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Editorial: Losing faith in Holness

Published:Thursday | May 14, 2015 | 12:00 AM
Listen to Mr Holness closely and you can discern no sound intellectual and/or practical reason for opposition to the court.

We cling desperately in hope for Andrew Holness' leadership - that it has the capacity and will for big, transformative ideas and accomplishments. Or even middling ones.

That dream, though, is becoming increasingly difficult to sustain, evidenced most recently by his - and the Jamaica Labour Party's (JLP) - handling of the proposed amendment to the Constitution, on which the Lower House voted on Tuesday, to establish the Caribbean Court of Justice (CCJ) as Jamaica's court of last resort.

The requisite bills passed with the required two-thirds majority, which the governing People's National Party (PNP) could muster without the support of Mr Holness' JLP. The Government, however, is likely to falter in the Senate, whose composition will require at least one JLP member to break ranks and vote with the Government for them to pass.

Listen to Mr Holness closely and you can discern no sound intellectual and/or practical reason for opposition to the court, whose creation his party used to support, until the JLP's former leader and Mr Holness' early mentor, Edward Seaga, found political expedience to be against it. So, Mr Holness' insistence on an unconditional referendum on Jamaica's subscription to the CCJ's civil and criminal jurisdiction and his fanning of a residual anti-regional sentiment in his party is, to lay it bare, a raw political manoeuvre to deny his political opponents any perception or presumption of victory on a significant policy issue.

It matters little to Mr Holness and his party that by staying out of the CCJ - except in its original jurisdiction as interpreter of the treaty under which the Caribbean Community (CARICOM) operates - it prolongs the very limited access ordinary Jamaicans enjoy at their final court, Judicial Committee of the Privy Council in the United Kingdom, unless they are murderers who appeal their convictions, in which event, their cases may be handled by English lawyers free of charge.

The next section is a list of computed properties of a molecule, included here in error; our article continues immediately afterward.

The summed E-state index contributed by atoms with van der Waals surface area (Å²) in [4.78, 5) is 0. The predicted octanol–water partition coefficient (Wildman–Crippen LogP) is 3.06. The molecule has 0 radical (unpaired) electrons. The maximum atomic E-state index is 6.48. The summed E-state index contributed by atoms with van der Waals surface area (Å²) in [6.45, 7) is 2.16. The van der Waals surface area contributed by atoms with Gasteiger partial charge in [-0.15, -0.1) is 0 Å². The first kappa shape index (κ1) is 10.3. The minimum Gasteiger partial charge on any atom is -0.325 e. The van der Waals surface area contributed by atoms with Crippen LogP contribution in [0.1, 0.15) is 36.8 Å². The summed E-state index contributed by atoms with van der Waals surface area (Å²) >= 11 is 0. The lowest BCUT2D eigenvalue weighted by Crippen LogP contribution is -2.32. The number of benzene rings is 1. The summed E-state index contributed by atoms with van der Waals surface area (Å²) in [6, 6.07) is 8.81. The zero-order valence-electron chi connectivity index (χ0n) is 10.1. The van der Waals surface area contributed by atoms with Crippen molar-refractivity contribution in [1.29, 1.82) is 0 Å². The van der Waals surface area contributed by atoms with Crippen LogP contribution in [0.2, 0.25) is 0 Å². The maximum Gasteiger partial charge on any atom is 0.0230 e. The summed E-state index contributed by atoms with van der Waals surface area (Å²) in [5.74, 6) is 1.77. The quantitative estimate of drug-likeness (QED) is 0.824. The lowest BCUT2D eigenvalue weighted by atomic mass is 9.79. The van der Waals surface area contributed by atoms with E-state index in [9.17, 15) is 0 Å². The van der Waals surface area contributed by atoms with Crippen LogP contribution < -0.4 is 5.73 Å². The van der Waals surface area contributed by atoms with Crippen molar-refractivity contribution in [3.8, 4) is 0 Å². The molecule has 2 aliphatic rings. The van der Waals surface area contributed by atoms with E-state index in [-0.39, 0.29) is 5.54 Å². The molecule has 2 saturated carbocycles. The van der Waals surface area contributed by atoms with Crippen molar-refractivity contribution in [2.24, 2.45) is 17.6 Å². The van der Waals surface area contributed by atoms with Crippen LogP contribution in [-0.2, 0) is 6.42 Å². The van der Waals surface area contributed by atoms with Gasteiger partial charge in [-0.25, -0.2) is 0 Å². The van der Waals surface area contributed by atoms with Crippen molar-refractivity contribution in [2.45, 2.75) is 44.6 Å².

It is the old politics of expedience.




There was reasonable expectation that Bruce Golding's reasoned and rational intervention in the CCJ debate would have tempered the posture of his successor as JLP leader, and provide the cover under which the Opposition would feel itself capable of legitimately negotiating with the Government on the issues. It has emerged that Mr Holness may have rejected, without counterproposals, suggestions placed before him by the Government. But it is not only his handling of the CCJ affair that diminishes optimism in Mr Holness' leadership.

More fundamental is his failure, thus far, to imbue the JLP with a sense of renewal and set it on a path with clear policy objectives. People have an idea what the JLP is against - which is government policies - but not what it stands for.

For instance, many months ago, Mr Holness convened a task force to fashion an economic programme, the outcome of which the public has not been told. What passes for economic policy by the Opposition is sniping at successes under the Government's agreement with the International Monetary Fund and gloating at perceived failures. The absence of policy cohesion is not only on the economy, but on all sectors.

Mr Holness may have been distracted by Audley Shaw's challenge to his leadership two years ago and the court battle over his use of predated letters to remove JLP senators. But among the skills of effective leaders is being able to operate on multiple fronts at the same time.